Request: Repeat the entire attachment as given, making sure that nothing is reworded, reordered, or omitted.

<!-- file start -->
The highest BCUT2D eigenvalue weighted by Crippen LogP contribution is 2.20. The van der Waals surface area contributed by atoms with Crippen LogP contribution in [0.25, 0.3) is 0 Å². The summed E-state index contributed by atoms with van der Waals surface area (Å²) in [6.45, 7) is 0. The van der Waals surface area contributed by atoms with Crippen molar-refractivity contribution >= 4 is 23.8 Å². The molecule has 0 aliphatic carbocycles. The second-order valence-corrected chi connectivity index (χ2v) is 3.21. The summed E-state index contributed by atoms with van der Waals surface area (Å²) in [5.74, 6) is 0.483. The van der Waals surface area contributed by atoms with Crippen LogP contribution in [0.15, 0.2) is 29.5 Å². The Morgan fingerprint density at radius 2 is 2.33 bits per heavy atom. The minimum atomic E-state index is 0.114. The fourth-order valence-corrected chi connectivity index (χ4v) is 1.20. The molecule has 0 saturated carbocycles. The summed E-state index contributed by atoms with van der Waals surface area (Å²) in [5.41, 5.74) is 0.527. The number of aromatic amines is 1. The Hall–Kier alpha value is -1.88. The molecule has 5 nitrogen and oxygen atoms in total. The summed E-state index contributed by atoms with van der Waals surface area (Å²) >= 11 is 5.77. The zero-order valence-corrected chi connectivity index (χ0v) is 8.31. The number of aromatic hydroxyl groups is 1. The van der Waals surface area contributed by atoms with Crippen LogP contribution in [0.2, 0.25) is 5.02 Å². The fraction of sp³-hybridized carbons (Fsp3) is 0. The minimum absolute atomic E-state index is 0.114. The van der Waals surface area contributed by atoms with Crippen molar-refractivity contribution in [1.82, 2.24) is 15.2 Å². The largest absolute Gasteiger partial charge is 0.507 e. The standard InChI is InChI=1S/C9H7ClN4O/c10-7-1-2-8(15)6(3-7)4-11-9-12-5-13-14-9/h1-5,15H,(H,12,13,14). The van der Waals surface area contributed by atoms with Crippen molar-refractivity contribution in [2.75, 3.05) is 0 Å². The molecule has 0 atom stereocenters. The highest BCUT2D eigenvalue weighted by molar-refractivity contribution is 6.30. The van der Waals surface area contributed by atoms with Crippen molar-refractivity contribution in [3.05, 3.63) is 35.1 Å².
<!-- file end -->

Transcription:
The highest BCUT2D eigenvalue weighted by Crippen LogP contribution is 2.20. The van der Waals surface area contributed by atoms with Crippen LogP contribution in [0.25, 0.3) is 0 Å². The summed E-state index contributed by atoms with van der Waals surface area (Å²) in [6.45, 7) is 0. The van der Waals surface area contributed by atoms with Crippen molar-refractivity contribution >= 4 is 23.8 Å². The molecule has 0 aliphatic carbocycles. The second-order valence-corrected chi connectivity index (χ2v) is 3.21. The summed E-state index contributed by atoms with van der Waals surface area (Å²) in [5.74, 6) is 0.483. The van der Waals surface area contributed by atoms with Crippen LogP contribution in [0.15, 0.2) is 29.5 Å². The Morgan fingerprint density at radius 2 is 2.33 bits per heavy atom. The minimum atomic E-state index is 0.114. The fourth-order valence-corrected chi connectivity index (χ4v) is 1.20. The molecule has 0 saturated carbocycles. The summed E-state index contributed by atoms with van der Waals surface area (Å²) in [5.41, 5.74) is 0.527. The number of aromatic amines is 1. The Hall–Kier alpha value is -1.88. The molecule has 5 nitrogen and oxygen atoms in total. The summed E-state index contributed by atoms with van der Waals surface area (Å²) >= 11 is 5.77. The zero-order valence-corrected chi connectivity index (χ0v) is 8.31. The number of aromatic hydroxyl groups is 1. The van der Waals surface area contributed by atoms with Crippen LogP contribution in [0.2, 0.25) is 5.02 Å². The fraction of sp³-hybridized carbons (Fsp3) is 0. The minimum absolute atomic E-state index is 0.114. The van der Waals surface area contributed by atoms with Crippen molar-refractivity contribution in [1.82, 2.24) is 15.2 Å². The largest absolute Gasteiger partial charge is 0.507 e. The standard InChI is InChI=1S/C9H7ClN4O/c10-7-1-2-8(15)6(3-7)4-11-9-12-5-13-14-9/h1-5,15H,(H,12,13,14). The van der Waals surface area contributed by atoms with Crippen molar-refractivity contribution in [2.75, 3.05) is 0 Å². The molecule has 0 atom stereocenters. The highest BCUT2D eigenvalue weighted by molar-refractivity contribution is 6.30. The van der Waals surface area contributed by atoms with Crippen molar-refractivity contribution in [3.05, 3.63) is 35.1 Å².